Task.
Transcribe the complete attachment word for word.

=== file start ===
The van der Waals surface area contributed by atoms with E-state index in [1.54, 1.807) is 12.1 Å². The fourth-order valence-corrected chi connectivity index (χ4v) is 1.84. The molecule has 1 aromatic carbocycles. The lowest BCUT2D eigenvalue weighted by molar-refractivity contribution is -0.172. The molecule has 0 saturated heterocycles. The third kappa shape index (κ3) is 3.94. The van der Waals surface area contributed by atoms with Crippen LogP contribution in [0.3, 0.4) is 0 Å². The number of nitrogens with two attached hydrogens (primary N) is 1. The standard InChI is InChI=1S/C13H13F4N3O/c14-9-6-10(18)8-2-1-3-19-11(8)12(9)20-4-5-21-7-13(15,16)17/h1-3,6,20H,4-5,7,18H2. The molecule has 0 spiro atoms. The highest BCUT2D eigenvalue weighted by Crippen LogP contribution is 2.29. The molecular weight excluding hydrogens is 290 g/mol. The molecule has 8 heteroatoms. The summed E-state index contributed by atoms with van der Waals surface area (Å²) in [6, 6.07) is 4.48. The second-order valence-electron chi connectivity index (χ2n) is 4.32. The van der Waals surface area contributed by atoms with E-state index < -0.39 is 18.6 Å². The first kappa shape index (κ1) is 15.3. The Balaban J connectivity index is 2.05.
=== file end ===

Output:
The van der Waals surface area contributed by atoms with E-state index in [1.54, 1.807) is 12.1 Å². The fourth-order valence-corrected chi connectivity index (χ4v) is 1.84. The molecule has 1 aromatic carbocycles. The lowest BCUT2D eigenvalue weighted by molar-refractivity contribution is -0.172. The molecule has 0 saturated heterocycles. The third kappa shape index (κ3) is 3.94. The van der Waals surface area contributed by atoms with Crippen LogP contribution in [0.3, 0.4) is 0 Å². The number of nitrogens with two attached hydrogens (primary N) is 1. The standard InChI is InChI=1S/C13H13F4N3O/c14-9-6-10(18)8-2-1-3-19-11(8)12(9)20-4-5-21-7-13(15,16)17/h1-3,6,20H,4-5,7,18H2. The molecule has 0 spiro atoms. The highest BCUT2D eigenvalue weighted by Crippen LogP contribution is 2.29. The molecular weight excluding hydrogens is 290 g/mol. The molecule has 8 heteroatoms. The summed E-state index contributed by atoms with van der Waals surface area (Å²) in [6, 6.07) is 4.48. The second-order valence-electron chi connectivity index (χ2n) is 4.32. The van der Waals surface area contributed by atoms with E-state index < -0.39 is 18.6 Å². The first kappa shape index (κ1) is 15.3. The Balaban J connectivity index is 2.05.